How to get real, honest feedback

Americans are terrified to be honest with each other.
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We all need feedback to grow. But how do you actually get it? Today:

  • My easy feedback system (that you can easily copy!)

Let’s get into it!

Why you need a feedback system

I’ve been working on my Spanish for nearly two years now, so I’ve hung out with lots of Mexicans.

By American standards, their humor is brutal. 

One friend, for example, calls me poco gordito (little fatty) all the time in Spanish. It’s not meant as demeaning. In fact, it’s the opposite. He messes with me as part of our friendship.

It made me realize how quickly offended we are in America now.

And, since I have a business brain, I thought about how this affects business:

Our hypersensitivity means we’re starved for feedback.

Many people are terrified to give even tiny bits of real talk. We’re (rightly) terrified someone will get offended, and all hell will break loose.

But honest feedback is essential for growth, whether it’s personal or professional.

My solution

Crazy as it seems, I had to build a whole system for 360-degree performance feedback about myself.

Having a structure like this reassures people that I do, in fact, want to know their real thoughts. 

Otherwise, I never get a real opinion.

So here’s how it works. If it seems over the top, blame America.

Part 1: Data Gathering

Every year, I ask my business coach Tom Cuthbert to do a 360 review on me.

He interviews the 6 to 8 people I work with most closely and anonymizes that into a report. It’s a mix of partners, employees, vendors, and others.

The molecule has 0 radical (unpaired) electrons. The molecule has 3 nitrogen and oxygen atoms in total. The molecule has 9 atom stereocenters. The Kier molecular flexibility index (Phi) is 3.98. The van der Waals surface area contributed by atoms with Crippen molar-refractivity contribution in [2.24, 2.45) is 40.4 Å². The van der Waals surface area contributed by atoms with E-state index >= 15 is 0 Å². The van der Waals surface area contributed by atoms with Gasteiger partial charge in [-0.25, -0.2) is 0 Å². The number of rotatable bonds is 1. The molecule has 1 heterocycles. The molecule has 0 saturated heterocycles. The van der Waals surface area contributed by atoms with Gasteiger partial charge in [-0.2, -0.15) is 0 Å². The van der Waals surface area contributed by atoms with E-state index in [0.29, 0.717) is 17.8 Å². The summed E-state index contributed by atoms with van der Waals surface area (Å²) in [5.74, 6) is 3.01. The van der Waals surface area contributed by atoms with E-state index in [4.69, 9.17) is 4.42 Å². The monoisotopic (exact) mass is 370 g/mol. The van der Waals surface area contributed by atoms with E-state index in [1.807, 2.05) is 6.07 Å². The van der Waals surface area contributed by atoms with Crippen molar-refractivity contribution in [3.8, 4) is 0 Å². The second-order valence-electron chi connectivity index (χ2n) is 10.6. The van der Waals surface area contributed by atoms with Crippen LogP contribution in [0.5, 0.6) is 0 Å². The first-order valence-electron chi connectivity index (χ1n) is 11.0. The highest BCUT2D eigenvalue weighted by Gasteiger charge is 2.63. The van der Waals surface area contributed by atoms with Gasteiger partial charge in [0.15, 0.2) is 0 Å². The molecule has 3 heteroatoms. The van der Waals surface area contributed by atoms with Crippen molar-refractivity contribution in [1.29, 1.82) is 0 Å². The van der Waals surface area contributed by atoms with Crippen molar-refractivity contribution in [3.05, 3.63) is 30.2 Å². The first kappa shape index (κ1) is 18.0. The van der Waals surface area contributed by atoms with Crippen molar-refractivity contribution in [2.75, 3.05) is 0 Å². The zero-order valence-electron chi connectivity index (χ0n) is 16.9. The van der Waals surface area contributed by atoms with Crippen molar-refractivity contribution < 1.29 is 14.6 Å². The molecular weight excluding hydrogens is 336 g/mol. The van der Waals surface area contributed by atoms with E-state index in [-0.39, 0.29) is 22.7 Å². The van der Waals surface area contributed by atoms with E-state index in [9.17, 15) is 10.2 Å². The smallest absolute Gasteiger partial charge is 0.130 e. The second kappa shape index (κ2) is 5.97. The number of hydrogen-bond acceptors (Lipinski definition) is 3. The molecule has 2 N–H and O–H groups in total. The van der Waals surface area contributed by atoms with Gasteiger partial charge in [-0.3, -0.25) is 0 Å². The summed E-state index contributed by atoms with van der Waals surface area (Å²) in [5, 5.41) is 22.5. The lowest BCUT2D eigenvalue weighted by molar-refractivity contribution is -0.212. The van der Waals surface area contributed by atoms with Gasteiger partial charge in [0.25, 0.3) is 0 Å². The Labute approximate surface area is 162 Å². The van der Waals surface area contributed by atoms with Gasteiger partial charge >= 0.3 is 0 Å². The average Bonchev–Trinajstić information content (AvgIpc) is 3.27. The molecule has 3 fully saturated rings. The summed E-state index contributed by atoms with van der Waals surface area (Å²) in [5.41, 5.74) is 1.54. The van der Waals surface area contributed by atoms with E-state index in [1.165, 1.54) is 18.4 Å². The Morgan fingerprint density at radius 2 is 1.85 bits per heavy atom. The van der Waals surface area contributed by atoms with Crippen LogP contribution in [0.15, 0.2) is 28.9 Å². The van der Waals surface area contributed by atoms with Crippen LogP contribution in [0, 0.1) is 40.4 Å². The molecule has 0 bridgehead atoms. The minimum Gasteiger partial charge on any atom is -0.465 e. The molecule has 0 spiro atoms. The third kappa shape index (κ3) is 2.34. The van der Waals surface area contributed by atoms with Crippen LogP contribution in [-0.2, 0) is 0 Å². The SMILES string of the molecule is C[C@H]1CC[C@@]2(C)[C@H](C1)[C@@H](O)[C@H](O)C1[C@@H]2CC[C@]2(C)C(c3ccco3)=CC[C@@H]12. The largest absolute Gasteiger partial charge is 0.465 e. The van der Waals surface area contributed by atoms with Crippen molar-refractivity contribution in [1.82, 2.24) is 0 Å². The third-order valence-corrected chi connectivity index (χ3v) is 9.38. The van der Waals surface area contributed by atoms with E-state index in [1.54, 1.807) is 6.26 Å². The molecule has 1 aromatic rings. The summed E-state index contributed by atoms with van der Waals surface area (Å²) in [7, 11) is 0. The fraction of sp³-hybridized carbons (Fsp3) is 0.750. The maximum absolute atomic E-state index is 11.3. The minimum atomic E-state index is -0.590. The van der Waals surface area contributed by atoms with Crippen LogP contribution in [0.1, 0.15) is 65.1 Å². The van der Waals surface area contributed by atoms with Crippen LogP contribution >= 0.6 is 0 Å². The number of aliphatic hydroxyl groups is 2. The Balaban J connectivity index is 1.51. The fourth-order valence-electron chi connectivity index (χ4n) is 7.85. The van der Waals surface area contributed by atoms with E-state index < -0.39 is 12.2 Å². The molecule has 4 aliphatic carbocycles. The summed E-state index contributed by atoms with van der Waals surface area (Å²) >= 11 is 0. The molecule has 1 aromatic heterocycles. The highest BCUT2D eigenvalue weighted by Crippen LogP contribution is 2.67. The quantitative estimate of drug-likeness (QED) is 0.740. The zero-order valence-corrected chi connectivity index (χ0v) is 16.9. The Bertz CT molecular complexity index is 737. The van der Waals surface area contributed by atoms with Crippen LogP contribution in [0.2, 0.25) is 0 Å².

Then we have a 45-minute meeting where he gives me takeaways.

I learn the good stuff I need to reinforce, as well as the bad stuff that I need to work on. 

This is how I learn the “unknown unknowns” about myself — and uncovering those blind spots is a rare gift into how I can improve.

By adding structure — and having people deliver this feedback to someone else, instead of me — I hear things that people otherwise wouldn’t say to my face. I get lots of information, but here’s a small excerpt:

Note: this is from 2023 — I’ve since solved all of these and become 100% perfect

How to do this:

Tom does a great job running these interviews for me. But there’s also pretty simple software options, like Leapsome (not a sponsor, we actually used them). 

Or, you can partner with someone else to swap reviews — they interview your close contacts, and you do the same for them. 

Part 2: Reinforcing what I learn

From here, I take what I learn and set a few concrete goals for how I’m going to improve. 

For example, from the feedback above, I’d set a goal to take notes on all critical discussions. 

BUT: It’s too easy to slip back into your old comfortable habits.

So I go one step further:

I schedule a monthly email to myself with the report. Then every month, I:

  • Reread the report
  • Reflect on my performance in the last month
  • Decide if I need to change my goals
  • Schedule the email for another month.

Any email provider should have a built-in scheduler like this. You can run exactly my system.

How it’s going

I’ve been running this system for about 5 years now. And the results have been pretty great.

The first few years were pretty humbling. I had no idea some of the (embarrassing) mistakes I was making.

But over time, small improvements compound to big changes.

At the end of the day, don’t take feedback as criticism.

Feedback is a gift. 

And in America at least, it often requires people to go outside their comfort zone.

These days, no matter what feedback someone gives me, I say “thank you”.

Have a great week,